Mum wrapped Betty in a towel, she did it so swiftly, and it was like a QVC advert for how to wrap your baby in a towel!  She held Betty in one hand and started by gently washing her hair.  Betty loved it from the get go!  Once mum towel dried her hair, she unwrapped the little parcel of loveliness and gently lowered her into the bath, using one arm to support her little body (her weight had dropped to 5lb 2oz now that the fluid had shifted).  Betty was instantly a water baby!  Let’s all take a moment and remember that Betty was 4 weeks old on this day.  I know there is something these days about not bathing your baby straight away etc., but 4 weeks is pushing it!  One of the nurse’s found some cheese behind her left ear!  Ok, so if you’re not a nurse/healthcare worker you may be wandering what the hell I am referring to.  Body cheese is a thing!  It is a white ish creamy substance that builds up, generally between folds of skin, and it STINKS!!!  A lot of nurses quite enjoy removing said cheese, and one of the nurses asked me one day ‘do you want to remove some cheese?!’.  Of course my answer was YES!  Betty had a chest drain in her right side and so she was on her left side for a long time, her poor left ear fell victim to this and ended up (accidentally) folded down under her head gear….!  Actually, to this day, her left ear pokes out a little and the left side of her head is a little flatter than the right.  But I don’t mind this slight cosmetic obscurity, she is a bloody miracle!  A flat head and a pokey out ear are and were, the very least of any of our worries!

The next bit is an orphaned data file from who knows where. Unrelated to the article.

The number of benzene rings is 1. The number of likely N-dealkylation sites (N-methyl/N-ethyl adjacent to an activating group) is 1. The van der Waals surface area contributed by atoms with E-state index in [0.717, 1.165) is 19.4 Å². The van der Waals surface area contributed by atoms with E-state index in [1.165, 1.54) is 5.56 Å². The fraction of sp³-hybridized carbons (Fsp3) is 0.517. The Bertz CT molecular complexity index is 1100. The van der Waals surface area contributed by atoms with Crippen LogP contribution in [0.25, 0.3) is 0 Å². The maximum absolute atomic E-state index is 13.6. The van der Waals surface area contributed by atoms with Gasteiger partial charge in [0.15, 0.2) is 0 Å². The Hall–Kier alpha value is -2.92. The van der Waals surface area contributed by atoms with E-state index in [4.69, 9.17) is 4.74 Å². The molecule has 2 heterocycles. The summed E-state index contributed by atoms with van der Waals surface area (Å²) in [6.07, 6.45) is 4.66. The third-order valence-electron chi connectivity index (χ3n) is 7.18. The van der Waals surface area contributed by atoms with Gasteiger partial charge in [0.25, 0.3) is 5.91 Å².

Anyway I digress.  So I was able to remove a really satisfying amount of cheese from behind both ears.  It was such a wonderful feeling to clean her up.  Those that know me are well aware that I like things (and people), very clean!